Sewer Gas Problems in Very Cold Weather


Faulty plumbing can allow sewer gases to escape from the sewer line and drains in your home and leak into your living space. This not only results in an unpleasant odor, but it can actually be a safety and health hazard. This should normally not be a problem with properly installed and maintained plumbing. However, very cold weather can present problems where none existed during warmer times. The presence of sewer gas inside your home always necessitates repair, regardless of the season.

Air Pressure Changes

  • When the temperature outside falls and the temperature inside rises, as it does during the winter when the heat is on, natural convection occurs. This is usually only a problem in multistory commercial buildings. The warm air rises to the top of the building, creating a negative pressure zone in the lower floors. This can slowly draw up sewer gases from any drains that are not plumbed properly, and may make a sewer gas problem that is not noticeable during the warmer seasons suddenly intolerable. The presence of sewer gas inside your home always necessitates repair, regardless of the season.

Septic Issues

  • If you are presented with sewer gas problems in very cold weather and have a septic tank, you may in fact be dealing with a frozen septic field. The septic field is the area around the septic tank into which the tank disperses waste water. A frozen septic field will prevent the septic tank from properly draining and can cause backups. The septic field lines will need to be repositioned beneath the frost line to prevent freezing.

Dry Traps

  • Traps use water to keep sewer gas in your drain line and out of your house. A trap is a U- or elbow-shaped piece of pipe. The bottom of the elbow holds water and forms a seal against any gas emanating from the sewer line. Over time, the trap in a drain that is not frequently used can run dry. This can especially be a problem during the winter, when humidity levels are low and you have been running your heater at full blast. Luckily, simply running some water down the drain for a few minutes will refill the trap and, if it is in good working order, seal off the sewer gas and prevent it from leaking into your home. If dry traps are a recurring problem, install a trap primer, which will periodically add water to your traps.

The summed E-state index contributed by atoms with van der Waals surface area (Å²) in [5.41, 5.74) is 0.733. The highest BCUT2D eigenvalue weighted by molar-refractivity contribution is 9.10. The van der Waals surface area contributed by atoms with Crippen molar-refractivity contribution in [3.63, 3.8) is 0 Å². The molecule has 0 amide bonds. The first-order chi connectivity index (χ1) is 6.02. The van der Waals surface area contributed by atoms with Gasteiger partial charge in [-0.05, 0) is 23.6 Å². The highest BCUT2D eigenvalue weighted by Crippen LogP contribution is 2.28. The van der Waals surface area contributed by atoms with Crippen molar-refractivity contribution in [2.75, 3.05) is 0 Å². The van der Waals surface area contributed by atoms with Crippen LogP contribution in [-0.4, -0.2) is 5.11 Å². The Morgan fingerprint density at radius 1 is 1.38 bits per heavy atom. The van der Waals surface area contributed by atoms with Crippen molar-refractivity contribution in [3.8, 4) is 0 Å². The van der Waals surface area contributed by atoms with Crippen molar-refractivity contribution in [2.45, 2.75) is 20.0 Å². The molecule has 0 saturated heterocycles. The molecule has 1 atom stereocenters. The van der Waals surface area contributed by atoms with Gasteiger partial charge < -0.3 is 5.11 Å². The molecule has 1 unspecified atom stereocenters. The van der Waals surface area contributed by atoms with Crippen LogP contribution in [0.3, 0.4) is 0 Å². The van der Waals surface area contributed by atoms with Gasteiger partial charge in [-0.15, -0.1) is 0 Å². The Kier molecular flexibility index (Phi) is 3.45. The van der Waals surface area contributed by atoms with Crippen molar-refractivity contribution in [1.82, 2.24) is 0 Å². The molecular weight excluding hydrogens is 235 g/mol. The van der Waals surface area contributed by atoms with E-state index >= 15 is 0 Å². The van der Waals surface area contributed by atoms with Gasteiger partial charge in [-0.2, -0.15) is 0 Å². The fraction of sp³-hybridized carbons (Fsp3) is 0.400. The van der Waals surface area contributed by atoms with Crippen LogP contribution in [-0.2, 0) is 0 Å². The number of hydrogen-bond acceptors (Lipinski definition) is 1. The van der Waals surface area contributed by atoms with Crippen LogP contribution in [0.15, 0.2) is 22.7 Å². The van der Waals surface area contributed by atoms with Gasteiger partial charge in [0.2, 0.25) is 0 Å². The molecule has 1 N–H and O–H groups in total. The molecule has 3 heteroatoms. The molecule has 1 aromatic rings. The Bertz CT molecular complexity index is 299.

Frozen Vent Pipes

  • Vent pipes run from your drain lines to your roof. These pipes allow air into the line, which prevents the water exiting your house from creating a vacuum and helps water drain more easily. Rooftop vent pipes can become clogged by leaves, bird nests and even dead animals any time of year, but during very cold weather, steam flowing up the vent pipes from shower or laundry drains can condense inside the pipes and freeze. Heavy snowfall also can accumulate on your roof and cover or clog the vent. This can restrict or stop the flow of air and interfere with proper draining, which can result in sewer gas backups.

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